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Pediatr Res. 1993 Feb;33(2):97-100.

Glucose production rate in extremely immature neonates (< 28 weeks) studied by use of deuterated glucose.

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Uppsala University Children's Hospital, Sweden.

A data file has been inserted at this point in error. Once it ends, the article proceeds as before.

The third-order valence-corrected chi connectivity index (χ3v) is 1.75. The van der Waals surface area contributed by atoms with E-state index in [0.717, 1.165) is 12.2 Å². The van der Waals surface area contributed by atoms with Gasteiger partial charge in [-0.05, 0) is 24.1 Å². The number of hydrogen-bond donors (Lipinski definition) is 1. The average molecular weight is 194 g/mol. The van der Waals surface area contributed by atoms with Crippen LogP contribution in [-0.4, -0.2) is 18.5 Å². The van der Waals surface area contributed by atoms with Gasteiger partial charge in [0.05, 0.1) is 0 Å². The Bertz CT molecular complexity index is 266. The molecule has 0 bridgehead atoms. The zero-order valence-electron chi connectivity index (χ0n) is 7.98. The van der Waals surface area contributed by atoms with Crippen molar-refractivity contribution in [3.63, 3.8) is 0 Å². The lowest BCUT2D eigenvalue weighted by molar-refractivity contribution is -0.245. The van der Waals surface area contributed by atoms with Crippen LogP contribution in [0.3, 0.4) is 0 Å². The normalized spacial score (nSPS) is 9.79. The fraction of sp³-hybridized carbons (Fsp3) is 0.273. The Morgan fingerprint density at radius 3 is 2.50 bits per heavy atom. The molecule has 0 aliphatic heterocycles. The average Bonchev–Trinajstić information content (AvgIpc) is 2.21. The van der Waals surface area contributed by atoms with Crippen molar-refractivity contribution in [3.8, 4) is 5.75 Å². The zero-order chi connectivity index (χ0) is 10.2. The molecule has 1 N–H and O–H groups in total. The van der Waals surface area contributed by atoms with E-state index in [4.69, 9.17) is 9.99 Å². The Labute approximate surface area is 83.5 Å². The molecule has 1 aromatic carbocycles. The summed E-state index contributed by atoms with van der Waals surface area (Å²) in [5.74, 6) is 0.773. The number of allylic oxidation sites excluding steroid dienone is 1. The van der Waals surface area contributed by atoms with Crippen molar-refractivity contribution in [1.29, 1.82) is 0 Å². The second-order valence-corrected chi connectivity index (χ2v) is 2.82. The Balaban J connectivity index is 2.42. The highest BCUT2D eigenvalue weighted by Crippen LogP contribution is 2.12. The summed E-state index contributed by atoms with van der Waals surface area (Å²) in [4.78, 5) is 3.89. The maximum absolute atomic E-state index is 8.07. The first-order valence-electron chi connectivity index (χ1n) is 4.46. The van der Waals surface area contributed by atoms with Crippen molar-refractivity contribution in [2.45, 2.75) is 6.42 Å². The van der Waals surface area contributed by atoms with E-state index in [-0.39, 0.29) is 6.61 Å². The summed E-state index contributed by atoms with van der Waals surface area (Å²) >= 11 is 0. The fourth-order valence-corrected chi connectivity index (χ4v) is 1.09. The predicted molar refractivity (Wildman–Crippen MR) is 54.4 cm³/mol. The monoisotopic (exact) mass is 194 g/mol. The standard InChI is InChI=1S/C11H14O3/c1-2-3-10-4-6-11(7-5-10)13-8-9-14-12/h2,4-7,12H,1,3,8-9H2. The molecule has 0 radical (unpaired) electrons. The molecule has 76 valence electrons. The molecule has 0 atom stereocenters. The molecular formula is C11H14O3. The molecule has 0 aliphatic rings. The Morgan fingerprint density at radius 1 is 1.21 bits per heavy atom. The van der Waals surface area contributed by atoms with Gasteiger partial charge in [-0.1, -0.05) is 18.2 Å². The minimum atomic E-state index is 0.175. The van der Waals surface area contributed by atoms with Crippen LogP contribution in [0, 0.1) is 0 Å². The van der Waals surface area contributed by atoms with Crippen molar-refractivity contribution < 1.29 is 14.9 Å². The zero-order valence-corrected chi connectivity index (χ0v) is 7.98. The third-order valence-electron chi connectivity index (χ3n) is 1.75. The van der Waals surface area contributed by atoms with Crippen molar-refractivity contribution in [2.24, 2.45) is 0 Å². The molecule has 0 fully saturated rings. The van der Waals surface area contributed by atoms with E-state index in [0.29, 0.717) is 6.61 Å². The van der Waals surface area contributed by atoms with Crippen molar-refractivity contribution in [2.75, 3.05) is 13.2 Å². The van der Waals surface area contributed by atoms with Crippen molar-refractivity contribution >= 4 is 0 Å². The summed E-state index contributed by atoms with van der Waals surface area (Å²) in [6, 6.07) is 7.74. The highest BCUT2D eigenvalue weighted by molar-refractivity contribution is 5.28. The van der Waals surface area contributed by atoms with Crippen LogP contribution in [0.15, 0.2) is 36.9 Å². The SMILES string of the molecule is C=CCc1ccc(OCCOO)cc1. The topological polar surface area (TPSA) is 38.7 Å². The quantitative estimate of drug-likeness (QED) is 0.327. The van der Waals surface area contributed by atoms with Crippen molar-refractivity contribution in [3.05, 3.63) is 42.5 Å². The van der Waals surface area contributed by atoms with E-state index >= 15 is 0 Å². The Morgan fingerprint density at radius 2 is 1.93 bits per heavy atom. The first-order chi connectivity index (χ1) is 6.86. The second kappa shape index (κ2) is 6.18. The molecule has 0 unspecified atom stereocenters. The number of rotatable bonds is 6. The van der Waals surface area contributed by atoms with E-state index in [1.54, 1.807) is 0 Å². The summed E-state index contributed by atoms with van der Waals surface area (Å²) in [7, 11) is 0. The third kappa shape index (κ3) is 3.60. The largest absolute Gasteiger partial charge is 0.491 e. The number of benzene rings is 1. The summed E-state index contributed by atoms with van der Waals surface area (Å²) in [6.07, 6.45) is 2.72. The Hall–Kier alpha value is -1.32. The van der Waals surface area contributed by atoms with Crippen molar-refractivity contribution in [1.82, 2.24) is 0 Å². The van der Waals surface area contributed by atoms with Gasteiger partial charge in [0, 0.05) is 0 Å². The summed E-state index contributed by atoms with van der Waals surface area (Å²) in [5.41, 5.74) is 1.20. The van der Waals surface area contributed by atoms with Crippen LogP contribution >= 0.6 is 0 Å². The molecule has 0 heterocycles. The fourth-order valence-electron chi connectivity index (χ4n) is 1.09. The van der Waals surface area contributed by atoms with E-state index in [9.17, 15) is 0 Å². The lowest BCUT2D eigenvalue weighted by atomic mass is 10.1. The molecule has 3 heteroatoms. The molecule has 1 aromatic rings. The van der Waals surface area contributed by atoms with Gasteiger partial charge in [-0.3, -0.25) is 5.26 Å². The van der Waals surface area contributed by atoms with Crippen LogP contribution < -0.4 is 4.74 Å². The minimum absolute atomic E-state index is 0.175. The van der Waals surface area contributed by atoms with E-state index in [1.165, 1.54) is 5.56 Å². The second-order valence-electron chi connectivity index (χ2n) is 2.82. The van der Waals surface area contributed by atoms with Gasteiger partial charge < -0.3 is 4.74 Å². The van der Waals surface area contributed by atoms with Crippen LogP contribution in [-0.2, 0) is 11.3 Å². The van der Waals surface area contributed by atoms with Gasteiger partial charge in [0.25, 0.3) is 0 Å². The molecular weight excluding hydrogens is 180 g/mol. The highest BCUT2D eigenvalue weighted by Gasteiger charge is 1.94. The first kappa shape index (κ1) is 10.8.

Neonatal hypoglycemia is a frequent complication in immature infants. This may be due to small substrate stores, a high brain:body weight ratio, and immature enzyme systems. The purpose of the present study was to investigate the rate of glucose production in newborn infants with gestational ages of less than 28 wk. The subjects were 10 newborn infants delivered after 25 to 26 gestational wk. Their mean birth weight was 772 g (range 588-1000 g), and their mean postnatal age at the time of the study was 15 h (range 4-24 h). An isotopic compound (D-6,6-2H2-glucose) was given as a constant-rate i.v. infusion. In addition to dideuteroglucose, eight of the infants also received an i.v. infusion of unlabeled glucose at a rate of 1.4-2.6 Blood samples for determination of the concentration and isotopic enrichment of plasma glucose were obtained every 15 min in a 2-h period. Isotopic enrichment, measured by gas chromatography/mass spectrometry, was used for calculating the glucose production rate. The mean glucose production rate related to body weight (+/- SD) was 6.1 +/- 1.5 The results show that infants born at < 28 gestational wk have a capacity to produce glucose on their 1st d of life at rates close to or even exceeding those reported in term infants.

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